Curtis Granderson will be standing in center field when the first pitch is thrown at the New Yankee Stadium in 2010. Joe Girardi announced on Thursday that instead of moving the former Tigers' center fielder to left — as had been rumored throughout spring training — Grandy will maintain his usual position while Brett Gardner will make the shift across the field.
According to Girardi there was "no wrong decision." The Yankees' manager said that he felt that both players "did a very nice job at both spots. Grandy has played a lot of center field in his career, and so has Gardy … but we just decided that we were going to go with Grandy in center. Try not to move him around and put him in one spot."
There are very few cases in which a manager is faced with a situation that literally has "no wrong decision." But this may just be that anamoly.
Both players have seen limited time in left field (Granderson has 23 games in six seasons to Garnder's 17 in two seasons). They had identical fielding percentages of .993 in 2009, both had a range factors of 2.62 (putouts + assists / innings played) and Granderson had one more error (three) than Gardner's two. In the field, they are essentially the same player. And together they give the Yankees incredible range and speed defensively in the outfield that will highly complement their phenomenal pitching staff. With Nick Swisher in right and the combo of the switch-hitting Randy Winn and the right-handed Marcus Thames filling in as needed, the Yankees have potentially one of the most skilled and deep outfields in all of baseball.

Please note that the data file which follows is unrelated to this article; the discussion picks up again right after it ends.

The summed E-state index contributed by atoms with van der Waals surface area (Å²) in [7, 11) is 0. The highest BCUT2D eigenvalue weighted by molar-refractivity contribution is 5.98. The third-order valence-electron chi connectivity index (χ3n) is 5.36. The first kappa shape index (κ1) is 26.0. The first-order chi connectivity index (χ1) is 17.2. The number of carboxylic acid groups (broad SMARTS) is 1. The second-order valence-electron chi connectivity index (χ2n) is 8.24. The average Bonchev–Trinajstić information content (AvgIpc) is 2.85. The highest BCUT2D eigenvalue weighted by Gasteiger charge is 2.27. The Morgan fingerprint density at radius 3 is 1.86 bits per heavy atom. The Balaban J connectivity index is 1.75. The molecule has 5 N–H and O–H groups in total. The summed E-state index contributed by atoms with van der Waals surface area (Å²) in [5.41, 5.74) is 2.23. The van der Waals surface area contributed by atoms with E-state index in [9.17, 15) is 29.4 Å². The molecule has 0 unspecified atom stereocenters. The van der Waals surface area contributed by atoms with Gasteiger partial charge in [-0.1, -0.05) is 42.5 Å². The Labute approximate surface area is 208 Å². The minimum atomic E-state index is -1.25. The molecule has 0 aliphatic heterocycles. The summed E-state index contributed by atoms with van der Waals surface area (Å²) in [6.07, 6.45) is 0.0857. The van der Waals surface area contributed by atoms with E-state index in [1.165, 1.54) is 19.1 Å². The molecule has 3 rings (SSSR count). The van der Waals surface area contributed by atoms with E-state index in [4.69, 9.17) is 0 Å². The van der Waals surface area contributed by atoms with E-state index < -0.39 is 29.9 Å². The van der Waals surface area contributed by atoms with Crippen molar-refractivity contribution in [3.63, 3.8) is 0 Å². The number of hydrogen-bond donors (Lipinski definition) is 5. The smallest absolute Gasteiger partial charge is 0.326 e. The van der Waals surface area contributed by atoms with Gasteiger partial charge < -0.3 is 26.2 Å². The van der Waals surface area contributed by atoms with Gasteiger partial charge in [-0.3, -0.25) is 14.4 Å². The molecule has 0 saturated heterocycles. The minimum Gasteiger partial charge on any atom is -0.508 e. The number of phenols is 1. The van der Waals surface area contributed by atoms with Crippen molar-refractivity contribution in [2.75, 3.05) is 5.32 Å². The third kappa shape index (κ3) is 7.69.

As is always the case when taking over as the Yankees' center fielder, the position will come with demanding expectations. From the greats like Earle Combs, Joe DiMaggio, and Mickey Mantle to the very good like Bobby Murcer, Mickey Rivers, and Bernie Williams, the tolerance for failure is always very slim when it comes to the individual who follows in the oft-cited prestigious lineage of the position. But from an offensive standpoint, Curtis Granderson appears to fit the "mold" for the position far more accurately than the speedy but offensively limited Gardner.
In the field the 2010 version of the Yankees will be far more proficient than the 2009 Championship squad that saw Johnny Damon limping around left field — totally unthreatening to advancing baserunners — for the majority of the season. What the team lost offensively in the transition from Damon to Gardner in left they will likely more than be compensated for by the increase in offensive output that results from Granderson taking over for Melky Cabrera in center. So beyond the inherent pressure that Granderson will be saddled with to succeed — based largely on the profile of his position — Girardi made a call that, for the first time in his short time as Yankees' skipper, literally can't go wrong.